Boris Johnson will attempt to persuade United States politicians not to quit the Iran nuclear deal amid a political firestorm at home over his remarks about a British woman jailed in the middle eastern country.
Ahead of meetings with congressional leaders in Washington DC, Mr Johnson said supporting the agreement does not mean ignoring "disruptive” Iranian behaviour such as the "unjustified detention of British nationals”.
The Foreign Secretary’s attempts at diplomacy on Iran come with him facing calls to quit over his comments about British woman Nazanin Zaghari-Ratcliffe.
Mr Johnson told a committee of MPs last week that Ms Zaghari-Ratcliffe was training journalists, rather than holidaying, in Iran at the time of her arrest last year, something her employer and family insist is incorrect.
Amid fears his comments may have led the Iranian authorities to try to extend her five-year jail sentence for supposed involvement in a coup plot, Mr Johnson on Tuesday admitted he "could have been clearer” and was "sorry” if his remarks were misconstrued.
He will now spend two days on Capitol Hill for meetings with the likes of US House of Representatives speaker Paul Ryan and majority leader Kevin McCarthy, as well as Senate majority leader Mitch McConnell.
They come after President Donald Trump decertified the Iran deal, giving Congress the power to reimpose economic sanctions on Tehran which were lifted in return for limitations to its nuclear programme.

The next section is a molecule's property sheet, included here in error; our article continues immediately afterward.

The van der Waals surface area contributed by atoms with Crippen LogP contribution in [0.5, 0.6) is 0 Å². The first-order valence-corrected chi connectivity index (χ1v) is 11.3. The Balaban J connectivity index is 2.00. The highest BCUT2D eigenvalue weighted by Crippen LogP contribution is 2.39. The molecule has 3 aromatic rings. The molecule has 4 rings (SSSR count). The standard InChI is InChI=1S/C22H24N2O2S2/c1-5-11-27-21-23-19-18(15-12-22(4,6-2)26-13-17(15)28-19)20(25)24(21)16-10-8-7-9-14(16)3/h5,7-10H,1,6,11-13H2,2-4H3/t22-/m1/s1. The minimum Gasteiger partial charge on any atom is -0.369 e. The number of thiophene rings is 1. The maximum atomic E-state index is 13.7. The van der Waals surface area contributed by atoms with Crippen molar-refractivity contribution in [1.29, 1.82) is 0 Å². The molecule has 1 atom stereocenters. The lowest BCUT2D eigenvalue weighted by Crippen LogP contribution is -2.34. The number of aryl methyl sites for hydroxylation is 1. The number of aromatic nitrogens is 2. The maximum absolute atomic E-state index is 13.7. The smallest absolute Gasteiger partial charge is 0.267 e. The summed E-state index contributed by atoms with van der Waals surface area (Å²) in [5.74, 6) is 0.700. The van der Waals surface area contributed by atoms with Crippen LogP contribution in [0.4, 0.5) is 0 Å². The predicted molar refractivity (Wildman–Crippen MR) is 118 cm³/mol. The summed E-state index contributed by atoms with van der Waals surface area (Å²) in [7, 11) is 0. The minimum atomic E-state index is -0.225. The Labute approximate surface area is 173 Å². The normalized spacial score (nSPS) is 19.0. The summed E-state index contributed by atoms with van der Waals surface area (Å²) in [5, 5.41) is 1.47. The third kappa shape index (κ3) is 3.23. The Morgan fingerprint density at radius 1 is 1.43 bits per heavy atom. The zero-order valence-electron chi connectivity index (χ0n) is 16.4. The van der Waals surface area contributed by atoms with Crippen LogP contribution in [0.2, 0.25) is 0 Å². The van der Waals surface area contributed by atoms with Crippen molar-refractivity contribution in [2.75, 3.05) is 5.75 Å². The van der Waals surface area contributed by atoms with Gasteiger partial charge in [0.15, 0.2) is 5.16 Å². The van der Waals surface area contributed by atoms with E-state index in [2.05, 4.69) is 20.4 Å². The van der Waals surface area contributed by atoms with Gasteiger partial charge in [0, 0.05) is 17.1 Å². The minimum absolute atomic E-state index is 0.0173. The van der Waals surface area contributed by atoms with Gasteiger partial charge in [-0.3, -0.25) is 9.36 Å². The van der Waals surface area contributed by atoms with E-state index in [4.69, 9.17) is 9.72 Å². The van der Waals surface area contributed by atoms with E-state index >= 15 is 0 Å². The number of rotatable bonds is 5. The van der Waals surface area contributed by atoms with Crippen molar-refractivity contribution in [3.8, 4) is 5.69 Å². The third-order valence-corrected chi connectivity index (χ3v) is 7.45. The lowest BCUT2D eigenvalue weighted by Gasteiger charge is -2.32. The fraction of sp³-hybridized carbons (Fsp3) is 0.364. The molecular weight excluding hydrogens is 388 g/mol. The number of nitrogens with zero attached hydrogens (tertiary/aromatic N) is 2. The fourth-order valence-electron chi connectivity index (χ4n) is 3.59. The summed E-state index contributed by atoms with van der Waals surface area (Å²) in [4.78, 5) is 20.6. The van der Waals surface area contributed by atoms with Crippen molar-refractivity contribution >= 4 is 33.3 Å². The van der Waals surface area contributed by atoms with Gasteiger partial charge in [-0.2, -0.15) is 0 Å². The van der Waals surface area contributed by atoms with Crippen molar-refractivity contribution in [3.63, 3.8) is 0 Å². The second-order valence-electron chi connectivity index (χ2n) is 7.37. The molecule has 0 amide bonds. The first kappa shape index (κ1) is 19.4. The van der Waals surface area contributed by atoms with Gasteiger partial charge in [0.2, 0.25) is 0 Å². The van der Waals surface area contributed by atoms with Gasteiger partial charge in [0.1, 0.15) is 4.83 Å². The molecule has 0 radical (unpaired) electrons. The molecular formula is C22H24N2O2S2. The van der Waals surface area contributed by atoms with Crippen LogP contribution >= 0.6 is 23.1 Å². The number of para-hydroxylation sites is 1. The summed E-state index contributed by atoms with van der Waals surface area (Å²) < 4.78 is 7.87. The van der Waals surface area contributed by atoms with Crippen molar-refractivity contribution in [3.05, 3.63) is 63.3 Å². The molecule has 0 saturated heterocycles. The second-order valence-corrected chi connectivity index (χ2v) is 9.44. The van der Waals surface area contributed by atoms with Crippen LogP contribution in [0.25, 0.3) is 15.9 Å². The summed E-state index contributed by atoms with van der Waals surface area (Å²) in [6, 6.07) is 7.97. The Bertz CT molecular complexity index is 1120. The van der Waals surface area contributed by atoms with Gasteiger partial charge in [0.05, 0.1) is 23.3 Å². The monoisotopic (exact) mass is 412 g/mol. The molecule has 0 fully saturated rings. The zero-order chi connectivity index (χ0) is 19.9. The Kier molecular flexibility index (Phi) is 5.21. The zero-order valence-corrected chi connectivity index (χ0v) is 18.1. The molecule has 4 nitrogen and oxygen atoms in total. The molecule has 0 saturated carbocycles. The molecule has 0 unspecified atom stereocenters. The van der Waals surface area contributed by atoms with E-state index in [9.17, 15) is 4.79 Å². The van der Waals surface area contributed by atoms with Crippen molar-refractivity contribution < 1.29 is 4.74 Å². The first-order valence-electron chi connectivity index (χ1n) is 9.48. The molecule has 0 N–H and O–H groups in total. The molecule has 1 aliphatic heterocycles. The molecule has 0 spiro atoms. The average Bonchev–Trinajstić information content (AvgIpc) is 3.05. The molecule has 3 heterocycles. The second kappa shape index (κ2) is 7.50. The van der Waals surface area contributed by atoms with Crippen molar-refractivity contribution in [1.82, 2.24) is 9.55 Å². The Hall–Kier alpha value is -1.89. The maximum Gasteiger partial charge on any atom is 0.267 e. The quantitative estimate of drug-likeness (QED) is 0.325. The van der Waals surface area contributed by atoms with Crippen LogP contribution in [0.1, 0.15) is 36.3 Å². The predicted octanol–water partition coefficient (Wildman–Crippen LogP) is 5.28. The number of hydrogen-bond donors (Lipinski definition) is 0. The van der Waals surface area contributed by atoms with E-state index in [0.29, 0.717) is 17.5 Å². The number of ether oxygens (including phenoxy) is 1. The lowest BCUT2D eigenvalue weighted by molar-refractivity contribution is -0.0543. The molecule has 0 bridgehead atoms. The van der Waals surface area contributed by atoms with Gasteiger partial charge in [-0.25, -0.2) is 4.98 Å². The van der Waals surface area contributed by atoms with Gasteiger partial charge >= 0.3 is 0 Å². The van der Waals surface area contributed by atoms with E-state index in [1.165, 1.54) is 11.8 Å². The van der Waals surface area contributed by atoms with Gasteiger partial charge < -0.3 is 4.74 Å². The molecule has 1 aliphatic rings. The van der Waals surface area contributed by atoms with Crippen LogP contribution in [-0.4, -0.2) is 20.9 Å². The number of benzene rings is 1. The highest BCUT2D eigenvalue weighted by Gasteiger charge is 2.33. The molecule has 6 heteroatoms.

Mr Johnson will stress the need to stick to the deal to stop Iran developing nuclear weapons.
Speaking at the start of his visit, he said: "The Iran nuclear deal makes the world safer. That’s why it is vital that the international community sticks to the deal. It is working and has, so far, resulted in Iran giving up 95% of its uranium stockpile.
"These are the points I will be making in my meetings in the United States this week.
"Supporting the nuclear deal does not mean we should not call out and take action against disruptive Iranian behaviour elsewhere, including its ballistic missile programme and the unjustified detention of British dual-nationals.
"However, it is vital that we do not conflate the issues on which we should rightly condemn Iran and a deal which is neutralising the threat of a nuclear-armed Iran.
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"It took 13 years of tireless diplomacy between the UK, US, our European partners and Iran to make the world a safer place.
"Now is not the moment to put that at risk but rather it is time for the US and UK to draw on the strength of our relationship and to focus on addressing Iran’s destabilising activity in the region.”
Mr Johnson will meet Republican senator Bob Corker, who has been critical of Mr Trump, as well as the chairmen and ranking members of the Senate Foreign Relations and House Foreign Affairs Committees, senator Ben Cardin and congressmen Ed Royce and Eliot Engel.
Addressing criticism over his comments about Ms Zaghari-Ratcliffe in the Commons on Tuesday, Mr Johnson said the Government "has no doubt that she was on holiday” in Iran and that was the sole purpose of her visit.
He insisted his remarks to the committee could provide no reason for lengthening her sentence.
Before updating MPs, Mr Johnson told his Iranian counterpart Javad Zarif there was "no justifiable basis” for further legal action against the woman, who was summoned before an Iranian court on Saturday to be told she was now facing allegations of "propaganda against the state”.
Her family fear this charge could lead to a further five years’ imprisonment.